Property Tax Reform
After the House finished its long budget debate, the House Ways & Means committee met to speed through high-priority property tax reform legislation. The committee voted on a version of the proposal that had many of the committee had just seen. That draft substitute would still require that local governments hold an election before raising 2.5 percent more property tax revenue than the previous year. It would allow on a carry-over provision that lets taxing units collect unused revenue growth for five years, potentially letting them exceed the amount requiring an election if they had less than 2.5 percent growth in preceding years. HB 2 passed out of committee around 1 a.m. in an 8-3 mostly partisan vote.
Chapter 312-313 bills voted out of committee this week:
HB 360 By Murphy, Jim. Relating to the extension of the expiration date of the Property Redevelopment and Tax Abatement Act (the extension of Chapter 312). – Voted favorably from committee on (House Ways and Means)
HB 2129 by Murphy. Extension of Chapter 313 – Voted favorably from committee on (House Ways and Means)
Coming next week:
HB 3535 By Phelan, Dade. Relating to the payment of certain fees to municipalities by entities that provide telecommunications and cable or video services. – Meeting set for 10:30 A.M. OR ADJ., E2.028 House State Affairs 04/01
SB 1152 By Hancock, Kelly. Relating to the payment of certain fees to municipalities by entities that provide telecommunications and cable or video services. – S-Reported from committee as substituted Senate Business and Commerce –New text available: Senate Committee Substitute
Limitations on political subdivisions
SB 702 By Bettencourt, Paul. Relating to the authorization and reporting of expenditures for lobbying activities by certain political subdivisions and other public entities. – Passed the Senate and Received in the House
HB 281 by Middleton. Voted out of House Committee on State Affairs.
The State Budget
Around midnight Wednesday, after 11 hours of fairly polite discussion, the House passed House Bill 1, its proposed 2020-21 state budget. Much of that debate was considering the over 300 were proposed amendments to the budget bill. House members approved a $251 billion budget, and, though debate was lengthy, the budget was passed with the original proposal largely intact. The House also passed a $9 billion supplemental budget to cover previous state expenses. The vote was 149-0. The House’s proposal now heads over to the Senate. A committee there is set to consider its budget legislation at 9 a.m. Wednesday.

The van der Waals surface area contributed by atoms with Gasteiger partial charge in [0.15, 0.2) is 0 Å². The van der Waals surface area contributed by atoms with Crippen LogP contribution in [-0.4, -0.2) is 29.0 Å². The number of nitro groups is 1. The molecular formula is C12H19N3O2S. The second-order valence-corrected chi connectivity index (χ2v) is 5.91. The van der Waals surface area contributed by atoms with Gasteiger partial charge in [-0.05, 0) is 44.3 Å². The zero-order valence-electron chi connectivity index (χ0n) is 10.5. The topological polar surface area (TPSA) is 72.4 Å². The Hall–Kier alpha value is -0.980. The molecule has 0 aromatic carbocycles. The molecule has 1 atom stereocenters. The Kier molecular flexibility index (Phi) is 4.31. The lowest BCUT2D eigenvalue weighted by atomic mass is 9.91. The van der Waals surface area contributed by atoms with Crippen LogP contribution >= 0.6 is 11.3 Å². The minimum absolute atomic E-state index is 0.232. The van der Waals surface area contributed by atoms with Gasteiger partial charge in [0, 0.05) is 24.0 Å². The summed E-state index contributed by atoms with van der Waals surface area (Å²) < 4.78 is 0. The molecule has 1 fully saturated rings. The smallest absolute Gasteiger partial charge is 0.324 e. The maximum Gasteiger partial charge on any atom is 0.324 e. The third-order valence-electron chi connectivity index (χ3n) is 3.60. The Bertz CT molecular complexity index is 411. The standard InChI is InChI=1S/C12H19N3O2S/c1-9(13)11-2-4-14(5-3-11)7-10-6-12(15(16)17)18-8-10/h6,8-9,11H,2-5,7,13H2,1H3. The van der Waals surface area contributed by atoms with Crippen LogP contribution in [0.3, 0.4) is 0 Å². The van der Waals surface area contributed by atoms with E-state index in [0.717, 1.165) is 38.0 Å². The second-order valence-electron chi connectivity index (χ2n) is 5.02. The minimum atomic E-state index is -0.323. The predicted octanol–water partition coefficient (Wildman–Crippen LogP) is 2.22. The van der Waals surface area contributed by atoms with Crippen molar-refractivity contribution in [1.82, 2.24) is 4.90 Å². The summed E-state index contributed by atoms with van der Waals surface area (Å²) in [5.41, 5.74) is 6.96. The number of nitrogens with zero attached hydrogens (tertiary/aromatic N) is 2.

Other Legislative Happenings
HB 3, the school finance bill, is the next big bill the House will consider. It is set for House floor debate April 3, and will likely take most of that day.
Open Government Bills
Several open government bills were debated this week. While most lawmakers support transparency, the bills will have to overcome legislators’ preference for quiet negotiations. Advocates say recent court decisions have made it harder for Texans to know what their government is doing. Legislators in both houses have filed measures that would attempt to close some of the loopholes created by a group of recent court decisions seen by some as challenges to open government. Sen. Watson filed legislation that would make walking quorums a crime. This comes after the Texas Supreme Court declared state laws against unofficial meetings between lawmakers, “unconstitutionally vague” in February. Also debated was legislation about what can be kept secret when the government privatizes business in contracts with private firms.
- Walking Quorum Bill: HB 2965 By Toth, Steve. Relating to changing the elements of an offense for certain open meetings requirements for a member of a governmental body. – Meeting set for 10:30 A.M. OR ADJ., E2.028 House State Affairs 04/01
Monday morning a frustrated Chairman Jeff Leach, implored Democratic members of the Judiciary & Civil Jurisprudence Committee to show up and register their attendance so that he could move forward with laying out the Born Alive Protection Act. Leach said he knows members have busy schedules and even said he’d be fine with it if they showed up, registered their attendance, then left to do other things.
And on the Senate side … A number of business leaders spoke out Tuesday afternoon against legislation that they claim would create a “bathroom bill 2.0.” Two of the main bills at issue are Senate Bill 15 and Senate Bill 17. The former was recently stripped of its protections for non-discrimination ordinances and the latter is a religious exemption bill.
Lt. Gov. Dan Patrick said in a speech that the Legislature could be headed for a special session in Austin this summer if lawmakers don’t enact “substantial” property tax relief. But Gov. Greg Abbott and House Speaker Dennis Bonnen both said there’s time enough to finish their work before lawmakers are scheduled to gavel out on May 27.